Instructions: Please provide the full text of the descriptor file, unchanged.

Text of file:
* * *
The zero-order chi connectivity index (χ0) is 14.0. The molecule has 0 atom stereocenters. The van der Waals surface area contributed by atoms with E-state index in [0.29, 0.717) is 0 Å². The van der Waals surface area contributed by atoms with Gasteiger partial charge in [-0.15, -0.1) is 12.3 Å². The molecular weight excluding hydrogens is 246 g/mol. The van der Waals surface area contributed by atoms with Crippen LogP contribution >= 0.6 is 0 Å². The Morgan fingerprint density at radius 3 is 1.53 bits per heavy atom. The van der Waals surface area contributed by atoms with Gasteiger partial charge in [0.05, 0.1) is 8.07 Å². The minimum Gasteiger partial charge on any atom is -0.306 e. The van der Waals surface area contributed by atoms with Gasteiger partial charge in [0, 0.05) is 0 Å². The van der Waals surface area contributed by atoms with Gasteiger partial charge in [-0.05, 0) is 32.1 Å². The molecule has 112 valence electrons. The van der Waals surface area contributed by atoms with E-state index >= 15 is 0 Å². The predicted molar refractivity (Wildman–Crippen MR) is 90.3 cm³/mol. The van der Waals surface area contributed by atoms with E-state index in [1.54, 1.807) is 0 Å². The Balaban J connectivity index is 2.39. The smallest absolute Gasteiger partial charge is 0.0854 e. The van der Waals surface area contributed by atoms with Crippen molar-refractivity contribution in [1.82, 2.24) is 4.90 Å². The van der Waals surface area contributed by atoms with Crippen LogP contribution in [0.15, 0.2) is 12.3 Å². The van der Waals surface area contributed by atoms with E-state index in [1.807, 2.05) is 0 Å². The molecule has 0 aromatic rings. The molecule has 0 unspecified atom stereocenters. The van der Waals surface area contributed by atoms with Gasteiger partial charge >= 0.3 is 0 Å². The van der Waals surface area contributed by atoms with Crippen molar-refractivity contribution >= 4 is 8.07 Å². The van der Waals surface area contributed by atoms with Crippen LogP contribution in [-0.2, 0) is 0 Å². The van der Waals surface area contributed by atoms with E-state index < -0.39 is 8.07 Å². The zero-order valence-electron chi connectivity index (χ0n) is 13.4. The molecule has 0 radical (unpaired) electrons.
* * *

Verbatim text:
The zero-order chi connectivity index (χ0) is 14.0. The molecule has 0 atom stereocenters. The van der Waals surface area contributed by atoms with E-state index in [0.29, 0.717) is 0 Å². The van der Waals surface area contributed by atoms with Gasteiger partial charge in [-0.15, -0.1) is 12.3 Å². The molecular weight excluding hydrogens is 246 g/mol. The van der Waals surface area contributed by atoms with Crippen LogP contribution >= 0.6 is 0 Å². The Morgan fingerprint density at radius 3 is 1.53 bits per heavy atom. The van der Waals surface area contributed by atoms with Gasteiger partial charge in [0.05, 0.1) is 8.07 Å². The minimum Gasteiger partial charge on any atom is -0.306 e. The van der Waals surface area contributed by atoms with Gasteiger partial charge in [0, 0.05) is 0 Å². The van der Waals surface area contributed by atoms with Gasteiger partial charge in [-0.05, 0) is 32.1 Å². The molecule has 112 valence electrons. The van der Waals surface area contributed by atoms with E-state index >= 15 is 0 Å². The predicted molar refractivity (Wildman–Crippen MR) is 90.3 cm³/mol. The van der Waals surface area contributed by atoms with E-state index in [1.54, 1.807) is 0 Å². The Balaban J connectivity index is 2.39. The smallest absolute Gasteiger partial charge is 0.0854 e. The van der Waals surface area contributed by atoms with Crippen molar-refractivity contribution in [1.82, 2.24) is 4.90 Å². The van der Waals surface area contributed by atoms with Crippen LogP contribution in [0.15, 0.2) is 12.3 Å². The van der Waals surface area contributed by atoms with E-state index in [1.807, 2.05) is 0 Å². The molecule has 0 aromatic rings. The molecule has 0 unspecified atom stereocenters. The van der Waals surface area contributed by atoms with Gasteiger partial charge >= 0.3 is 0 Å². The van der Waals surface area contributed by atoms with Crippen molar-refractivity contribution >= 4 is 8.07 Å². The van der Waals surface area contributed by atoms with Crippen LogP contribution in [-0.2, 0) is 0 Å². The van der Waals surface area contributed by atoms with E-state index < -0.39 is 8.07 Å². The zero-order valence-electron chi connectivity index (χ0n) is 13.4. The molecule has 0 radical (unpaired) electrons.